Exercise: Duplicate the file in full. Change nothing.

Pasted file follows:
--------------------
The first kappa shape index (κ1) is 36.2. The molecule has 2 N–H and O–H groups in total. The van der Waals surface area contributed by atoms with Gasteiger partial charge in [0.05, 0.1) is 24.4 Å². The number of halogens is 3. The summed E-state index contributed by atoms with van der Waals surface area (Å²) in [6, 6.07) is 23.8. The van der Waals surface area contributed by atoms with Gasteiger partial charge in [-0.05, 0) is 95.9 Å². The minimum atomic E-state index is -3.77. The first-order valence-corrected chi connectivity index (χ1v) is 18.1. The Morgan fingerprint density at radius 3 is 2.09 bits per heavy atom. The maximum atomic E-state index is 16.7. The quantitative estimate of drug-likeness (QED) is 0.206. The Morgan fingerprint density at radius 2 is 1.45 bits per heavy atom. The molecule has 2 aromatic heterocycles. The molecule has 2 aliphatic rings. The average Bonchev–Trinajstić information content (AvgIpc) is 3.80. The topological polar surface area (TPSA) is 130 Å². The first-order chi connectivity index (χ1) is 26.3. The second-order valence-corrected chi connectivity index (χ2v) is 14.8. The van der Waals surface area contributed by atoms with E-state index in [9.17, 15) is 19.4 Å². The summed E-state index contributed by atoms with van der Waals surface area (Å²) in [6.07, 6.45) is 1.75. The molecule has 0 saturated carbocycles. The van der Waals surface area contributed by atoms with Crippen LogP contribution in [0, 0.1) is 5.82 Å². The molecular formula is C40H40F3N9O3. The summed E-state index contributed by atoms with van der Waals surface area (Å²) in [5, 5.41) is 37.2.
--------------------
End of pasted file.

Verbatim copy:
The first kappa shape index (κ1) is 36.2. The molecule has 2 N–H and O–H groups in total. The van der Waals surface area contributed by atoms with Gasteiger partial charge in [0.05, 0.1) is 24.4 Å². The number of halogens is 3. The summed E-state index contributed by atoms with van der Waals surface area (Å²) in [6, 6.07) is 23.8. The van der Waals surface area contributed by atoms with Gasteiger partial charge in [-0.05, 0) is 95.9 Å². The minimum atomic E-state index is -3.77. The first-order valence-corrected chi connectivity index (χ1v) is 18.1. The Morgan fingerprint density at radius 3 is 2.09 bits per heavy atom. The maximum atomic E-state index is 16.7. The quantitative estimate of drug-likeness (QED) is 0.206. The Morgan fingerprint density at radius 2 is 1.45 bits per heavy atom. The molecule has 2 aromatic heterocycles. The molecule has 2 aliphatic rings. The average Bonchev–Trinajstić information content (AvgIpc) is 3.80. The topological polar surface area (TPSA) is 130 Å². The first-order chi connectivity index (χ1) is 26.3. The second-order valence-corrected chi connectivity index (χ2v) is 14.8. The van der Waals surface area contributed by atoms with E-state index in [9.17, 15) is 19.4 Å². The summed E-state index contributed by atoms with van der Waals surface area (Å²) in [6.07, 6.45) is 1.75. The molecule has 0 saturated carbocycles. The van der Waals surface area contributed by atoms with Crippen LogP contribution in [0, 0.1) is 5.82 Å². The molecular formula is C40H40F3N9O3. The summed E-state index contributed by atoms with van der Waals surface area (Å²) in [5, 5.41) is 37.2.